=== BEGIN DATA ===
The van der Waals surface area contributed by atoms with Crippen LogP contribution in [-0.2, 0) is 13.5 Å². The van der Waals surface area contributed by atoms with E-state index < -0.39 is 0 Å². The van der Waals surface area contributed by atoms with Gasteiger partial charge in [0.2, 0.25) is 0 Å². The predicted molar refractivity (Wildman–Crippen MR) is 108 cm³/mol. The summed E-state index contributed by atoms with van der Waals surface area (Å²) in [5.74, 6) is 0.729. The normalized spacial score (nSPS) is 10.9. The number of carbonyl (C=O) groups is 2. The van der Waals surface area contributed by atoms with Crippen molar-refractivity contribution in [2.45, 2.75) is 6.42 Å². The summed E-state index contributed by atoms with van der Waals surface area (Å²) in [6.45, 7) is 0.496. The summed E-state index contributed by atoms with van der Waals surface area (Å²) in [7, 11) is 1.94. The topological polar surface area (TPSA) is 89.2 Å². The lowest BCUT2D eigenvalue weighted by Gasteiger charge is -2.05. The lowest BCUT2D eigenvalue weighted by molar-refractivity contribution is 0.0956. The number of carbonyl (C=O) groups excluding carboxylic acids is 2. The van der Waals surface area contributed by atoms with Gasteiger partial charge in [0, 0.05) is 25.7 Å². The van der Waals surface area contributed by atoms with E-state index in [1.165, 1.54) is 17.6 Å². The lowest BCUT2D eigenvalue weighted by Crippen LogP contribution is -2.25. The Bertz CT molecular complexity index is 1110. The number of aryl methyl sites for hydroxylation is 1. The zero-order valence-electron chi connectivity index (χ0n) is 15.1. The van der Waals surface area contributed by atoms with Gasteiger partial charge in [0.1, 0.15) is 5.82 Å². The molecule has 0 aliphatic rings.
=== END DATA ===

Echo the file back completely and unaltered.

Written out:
The van der Waals surface area contributed by atoms with Crippen LogP contribution in [-0.2, 0) is 13.5 Å². The van der Waals surface area contributed by atoms with E-state index < -0.39 is 0 Å². The van der Waals surface area contributed by atoms with Gasteiger partial charge in [0.2, 0.25) is 0 Å². The predicted molar refractivity (Wildman–Crippen MR) is 108 cm³/mol. The summed E-state index contributed by atoms with van der Waals surface area (Å²) in [5.74, 6) is 0.729. The normalized spacial score (nSPS) is 10.9. The number of carbonyl (C=O) groups is 2. The van der Waals surface area contributed by atoms with Crippen molar-refractivity contribution in [2.45, 2.75) is 6.42 Å². The summed E-state index contributed by atoms with van der Waals surface area (Å²) in [6.45, 7) is 0.496. The summed E-state index contributed by atoms with van der Waals surface area (Å²) in [7, 11) is 1.94. The topological polar surface area (TPSA) is 89.2 Å². The lowest BCUT2D eigenvalue weighted by Gasteiger charge is -2.05. The lowest BCUT2D eigenvalue weighted by molar-refractivity contribution is 0.0956. The number of carbonyl (C=O) groups excluding carboxylic acids is 2. The van der Waals surface area contributed by atoms with Gasteiger partial charge in [0, 0.05) is 25.7 Å². The van der Waals surface area contributed by atoms with E-state index in [1.165, 1.54) is 17.6 Å². The lowest BCUT2D eigenvalue weighted by Crippen LogP contribution is -2.25. The Bertz CT molecular complexity index is 1110. The number of aryl methyl sites for hydroxylation is 1. The zero-order valence-electron chi connectivity index (χ0n) is 15.1. The van der Waals surface area contributed by atoms with Gasteiger partial charge in [0.1, 0.15) is 5.82 Å². The molecule has 0 aliphatic rings.